-XLR inputs are the most common type of microphone connection type.  Most interfaces that have XLR inputs will have a microphone preamps on those inputs with gain control (either via knob on the interface or a digital control in your mixer software).  ( Many interfaces with microphone preamps will also provide toggle-able phantom power required by many condenser and high end microphones.

-TRS/XLR Combo inputs provide, as the name implies, a combo type connector allowing you to insert either a line level input using a ¼” connector or an XLR microphone connector.

-RCA inputs and outputs provide connectivity with everything from mixers, record players, samplers, and sound modules.

Digital inputs

-TOSLINK or ADAT inputs and outputs provide lots of flexibility to audio interfaces that use it.  An ADAT connection is a digital connection that supports up to 8 channels of audio at 44.1-48kHz or 4 channels at 88.2-96kHz.  Many interfaces will have both ADAT inputs and outputs.  The most common use for ADAT is to use external microphone preamps and A/D converters.  Many ADAT capable preamps will offer a total of 8 microphone inputs making it easy to expand an audio interface that has an ADAT input – here are some examples:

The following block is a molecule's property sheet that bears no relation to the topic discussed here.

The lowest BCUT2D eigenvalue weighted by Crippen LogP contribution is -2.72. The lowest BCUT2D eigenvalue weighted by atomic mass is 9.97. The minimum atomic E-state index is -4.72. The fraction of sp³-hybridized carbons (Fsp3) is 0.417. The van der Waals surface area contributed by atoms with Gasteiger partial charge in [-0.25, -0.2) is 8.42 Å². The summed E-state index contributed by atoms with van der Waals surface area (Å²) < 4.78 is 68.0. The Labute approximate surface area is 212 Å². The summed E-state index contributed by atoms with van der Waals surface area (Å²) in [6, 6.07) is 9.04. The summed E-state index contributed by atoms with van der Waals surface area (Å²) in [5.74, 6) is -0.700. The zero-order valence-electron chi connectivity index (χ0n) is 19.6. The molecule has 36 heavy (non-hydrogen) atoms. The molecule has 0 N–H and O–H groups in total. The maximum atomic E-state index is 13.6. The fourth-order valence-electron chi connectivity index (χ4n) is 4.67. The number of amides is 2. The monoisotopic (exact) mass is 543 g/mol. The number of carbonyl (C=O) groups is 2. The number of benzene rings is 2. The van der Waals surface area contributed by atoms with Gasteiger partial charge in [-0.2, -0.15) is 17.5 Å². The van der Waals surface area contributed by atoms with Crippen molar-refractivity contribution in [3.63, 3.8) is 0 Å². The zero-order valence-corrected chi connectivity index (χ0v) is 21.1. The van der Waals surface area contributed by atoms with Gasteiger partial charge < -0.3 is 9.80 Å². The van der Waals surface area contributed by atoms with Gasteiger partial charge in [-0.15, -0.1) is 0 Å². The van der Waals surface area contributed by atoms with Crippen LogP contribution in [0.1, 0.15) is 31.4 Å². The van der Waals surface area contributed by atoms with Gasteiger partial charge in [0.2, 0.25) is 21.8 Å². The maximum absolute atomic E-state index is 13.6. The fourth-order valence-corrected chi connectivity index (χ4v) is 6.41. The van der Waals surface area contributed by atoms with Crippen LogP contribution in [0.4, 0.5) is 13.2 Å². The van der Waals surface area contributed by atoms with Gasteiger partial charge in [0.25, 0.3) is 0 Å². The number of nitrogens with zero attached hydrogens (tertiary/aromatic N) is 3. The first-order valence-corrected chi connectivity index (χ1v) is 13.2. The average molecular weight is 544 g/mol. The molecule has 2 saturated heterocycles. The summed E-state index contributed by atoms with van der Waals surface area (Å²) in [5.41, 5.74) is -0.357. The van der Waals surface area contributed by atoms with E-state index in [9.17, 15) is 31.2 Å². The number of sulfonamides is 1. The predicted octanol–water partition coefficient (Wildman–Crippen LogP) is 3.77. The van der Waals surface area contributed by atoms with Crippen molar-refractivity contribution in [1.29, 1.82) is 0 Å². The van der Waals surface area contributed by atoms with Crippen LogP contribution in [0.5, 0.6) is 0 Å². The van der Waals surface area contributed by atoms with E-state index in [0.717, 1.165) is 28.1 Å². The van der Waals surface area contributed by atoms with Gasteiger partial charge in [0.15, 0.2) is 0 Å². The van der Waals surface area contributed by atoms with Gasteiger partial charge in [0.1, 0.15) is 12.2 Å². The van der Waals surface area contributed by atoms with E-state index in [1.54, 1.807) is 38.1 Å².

Focusrite OctoPre MkII, RME OctaMic II, ART Tube Opto 8, Presonus DigiMAX

Some examples of A/D converters with ADAT outputs:

Lynx Aurora 16 w/ LT ADAT card, Apogee Rosetta 200, RME ADI-8 QS

-S/PDIF inputs and outputs provide a 2-channel (stereo) signal using a single cable with an RCA coaxial type connector.  Many keyboards will have S/PDIF connectivity allowing you to record their output without any D/A – A/D conversion.

-AES/EBU inputs and outputs provides 2-channel (stereo) signal using a single cable with an XLR type connector or up to 8 channels of audio using a 25 or 50 pin D-Sub connector.  An example of an interface that uses the AES format as its main source of connectivity is in the Lynx AES16e which allows you record the digital outputs of the Lynx Aurora 16 directly.